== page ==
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neumu
Wednesday, July 23, 2014 
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Nina Nastasia
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Run To Ruin
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Though sometimes compared to Neko Case's (oddly) and Gillian Welch's (correctly), Nina Nastasia's voice is a little less country, a little less rock 'n' roll. That it vacillates among genres, from dirge to ballad to lullaby to convincing rocker, makes her third record, Run to Ruin, difficult to classify, but astonishingly easy, for material this dense, to fall right into.

Building on the creeping, creepy instrumentation of her previous effort, The Blackened Air, Nastasia, with the aide of producer Steve Albini, deconstructs and reconstructs her work; where The Blackened Air sounded haunting, Run to Ruin sounds downright haunted, and, indeed, it's got moments filled with menace and chords written to make you feel uncomfortable. The songwriting here is looser, the songs themselves longer and demonstrative of the deeper understanding Nastasia has gained of her voice, and the situations — lyrical, instrumental or otherwise — in which it works best.

Lyrically, the situations are a bit more dire this time out, with Nastasia's various heroes and heroines prostituting themselves in budget motels, bailing their friends out of jail, and throwing themselves off cliffs. The music matches the narrative — gothic and dusty and foreboding, simple repeating guitar movements serving as the foundations for thundering drums, violently squawking violins, horror-film piano, and an upright bass that seems to hold its belly while chuckling evilly in the dark.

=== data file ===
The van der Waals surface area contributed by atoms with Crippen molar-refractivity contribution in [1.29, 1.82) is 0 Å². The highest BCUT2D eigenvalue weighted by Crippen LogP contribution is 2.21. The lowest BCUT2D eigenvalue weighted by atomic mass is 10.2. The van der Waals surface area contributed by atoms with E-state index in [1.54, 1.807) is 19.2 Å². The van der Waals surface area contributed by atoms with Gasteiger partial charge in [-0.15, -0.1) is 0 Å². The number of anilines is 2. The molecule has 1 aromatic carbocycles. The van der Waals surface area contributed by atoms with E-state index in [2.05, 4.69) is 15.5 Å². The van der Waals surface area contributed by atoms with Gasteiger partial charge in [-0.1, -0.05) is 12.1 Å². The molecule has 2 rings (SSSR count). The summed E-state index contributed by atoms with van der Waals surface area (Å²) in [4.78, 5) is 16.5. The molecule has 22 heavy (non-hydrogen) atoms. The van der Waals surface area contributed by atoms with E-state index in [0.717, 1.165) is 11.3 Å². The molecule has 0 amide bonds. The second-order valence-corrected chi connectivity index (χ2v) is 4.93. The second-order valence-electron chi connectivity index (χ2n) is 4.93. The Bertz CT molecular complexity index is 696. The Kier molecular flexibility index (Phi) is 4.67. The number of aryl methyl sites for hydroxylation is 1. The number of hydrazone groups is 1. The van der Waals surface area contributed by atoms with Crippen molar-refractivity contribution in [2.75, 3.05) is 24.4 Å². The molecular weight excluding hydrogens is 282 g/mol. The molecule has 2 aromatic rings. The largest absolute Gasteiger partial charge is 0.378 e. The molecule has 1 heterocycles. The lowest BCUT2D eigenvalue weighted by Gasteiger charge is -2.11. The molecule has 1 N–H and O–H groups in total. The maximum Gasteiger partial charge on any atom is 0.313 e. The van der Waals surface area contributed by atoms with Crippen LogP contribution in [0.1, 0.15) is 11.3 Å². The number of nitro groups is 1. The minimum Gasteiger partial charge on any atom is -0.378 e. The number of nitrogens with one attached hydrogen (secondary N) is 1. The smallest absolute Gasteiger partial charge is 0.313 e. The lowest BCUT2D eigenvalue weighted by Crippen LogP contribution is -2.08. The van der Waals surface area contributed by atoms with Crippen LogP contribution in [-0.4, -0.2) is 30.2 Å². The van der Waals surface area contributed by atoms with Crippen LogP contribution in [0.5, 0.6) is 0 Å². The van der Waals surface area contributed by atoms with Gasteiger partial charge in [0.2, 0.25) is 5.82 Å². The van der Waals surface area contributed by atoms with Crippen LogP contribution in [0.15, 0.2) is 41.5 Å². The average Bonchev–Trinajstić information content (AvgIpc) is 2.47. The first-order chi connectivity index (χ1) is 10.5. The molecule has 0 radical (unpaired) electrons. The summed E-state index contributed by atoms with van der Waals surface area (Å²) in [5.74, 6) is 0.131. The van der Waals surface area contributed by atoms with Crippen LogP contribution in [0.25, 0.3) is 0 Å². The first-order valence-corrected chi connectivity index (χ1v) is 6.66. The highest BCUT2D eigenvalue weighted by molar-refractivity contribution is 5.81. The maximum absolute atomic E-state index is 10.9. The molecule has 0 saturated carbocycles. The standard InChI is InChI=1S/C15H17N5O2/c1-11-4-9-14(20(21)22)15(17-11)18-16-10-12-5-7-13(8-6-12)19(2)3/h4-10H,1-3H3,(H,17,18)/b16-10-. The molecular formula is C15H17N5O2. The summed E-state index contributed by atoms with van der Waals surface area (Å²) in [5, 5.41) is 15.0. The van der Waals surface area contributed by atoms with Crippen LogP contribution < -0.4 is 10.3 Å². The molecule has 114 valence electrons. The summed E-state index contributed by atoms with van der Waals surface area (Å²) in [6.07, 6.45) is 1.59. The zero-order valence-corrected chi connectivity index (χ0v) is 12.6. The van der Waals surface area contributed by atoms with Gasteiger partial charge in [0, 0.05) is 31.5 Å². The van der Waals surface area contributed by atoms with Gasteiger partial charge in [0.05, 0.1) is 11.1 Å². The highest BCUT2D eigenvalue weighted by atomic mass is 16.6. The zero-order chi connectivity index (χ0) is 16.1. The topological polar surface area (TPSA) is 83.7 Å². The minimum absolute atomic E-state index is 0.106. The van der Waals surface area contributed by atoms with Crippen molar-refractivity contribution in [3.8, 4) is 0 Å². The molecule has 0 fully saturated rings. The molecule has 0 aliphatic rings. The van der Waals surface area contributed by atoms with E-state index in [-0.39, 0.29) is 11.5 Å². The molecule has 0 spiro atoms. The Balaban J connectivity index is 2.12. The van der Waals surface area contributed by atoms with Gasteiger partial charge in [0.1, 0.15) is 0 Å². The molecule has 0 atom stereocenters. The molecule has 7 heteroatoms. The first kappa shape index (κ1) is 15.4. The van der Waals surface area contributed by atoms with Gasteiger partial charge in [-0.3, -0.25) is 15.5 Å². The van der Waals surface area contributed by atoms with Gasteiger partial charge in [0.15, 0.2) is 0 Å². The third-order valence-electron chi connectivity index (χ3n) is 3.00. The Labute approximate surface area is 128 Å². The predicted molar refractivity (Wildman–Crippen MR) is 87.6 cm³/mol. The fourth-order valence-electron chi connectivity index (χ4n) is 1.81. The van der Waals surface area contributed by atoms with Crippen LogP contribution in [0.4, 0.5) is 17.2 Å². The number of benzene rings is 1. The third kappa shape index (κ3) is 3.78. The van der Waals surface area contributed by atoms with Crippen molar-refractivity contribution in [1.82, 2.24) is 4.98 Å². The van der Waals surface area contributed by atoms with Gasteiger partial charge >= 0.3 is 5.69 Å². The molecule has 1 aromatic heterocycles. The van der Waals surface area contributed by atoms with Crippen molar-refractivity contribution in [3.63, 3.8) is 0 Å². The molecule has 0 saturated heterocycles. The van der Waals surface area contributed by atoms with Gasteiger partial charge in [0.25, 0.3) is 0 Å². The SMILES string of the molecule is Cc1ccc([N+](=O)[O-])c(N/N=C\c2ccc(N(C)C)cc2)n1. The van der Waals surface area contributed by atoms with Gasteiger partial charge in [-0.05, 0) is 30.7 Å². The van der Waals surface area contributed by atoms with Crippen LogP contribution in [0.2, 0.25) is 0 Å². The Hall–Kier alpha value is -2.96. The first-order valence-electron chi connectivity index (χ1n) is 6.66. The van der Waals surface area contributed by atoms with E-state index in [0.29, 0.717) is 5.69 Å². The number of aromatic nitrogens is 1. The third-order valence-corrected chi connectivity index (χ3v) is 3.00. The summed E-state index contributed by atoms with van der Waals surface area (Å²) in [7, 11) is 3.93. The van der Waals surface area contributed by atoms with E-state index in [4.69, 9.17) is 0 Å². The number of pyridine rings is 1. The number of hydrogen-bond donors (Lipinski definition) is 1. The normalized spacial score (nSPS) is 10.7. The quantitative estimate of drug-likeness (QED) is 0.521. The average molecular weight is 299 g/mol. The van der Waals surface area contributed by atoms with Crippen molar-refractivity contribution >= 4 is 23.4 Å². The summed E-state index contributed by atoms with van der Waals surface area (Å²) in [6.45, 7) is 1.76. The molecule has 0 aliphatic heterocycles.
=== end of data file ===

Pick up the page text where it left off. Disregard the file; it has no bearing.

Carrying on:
Nastasia's voice is not sweet, but it's not sour, either: its strength is its earnestness and, more, its gravity. Lines like "One lock of your hair in my grip/ Tears on my lip/ Cut from my bit" (from "The Body") and "You lean to burn a cigarette/ And I roll up my sleeve/ And you say you'll never leave" (from "Regrets") benefit from Nastasia's refusal to sing in a certain style; to sing them with a definite country lilt would pin her as a victim, to apply a rough rockiness would make them echo with defiance. Rather, the ambiguity in her voice makes her words and her songs exercises in subjectivity: she is beaten, she is planning her escape, she has the upper hand. Nastasia has a gift for evoking moods, and Run to Ruin is the moodiest album of the year.


by Neal Block




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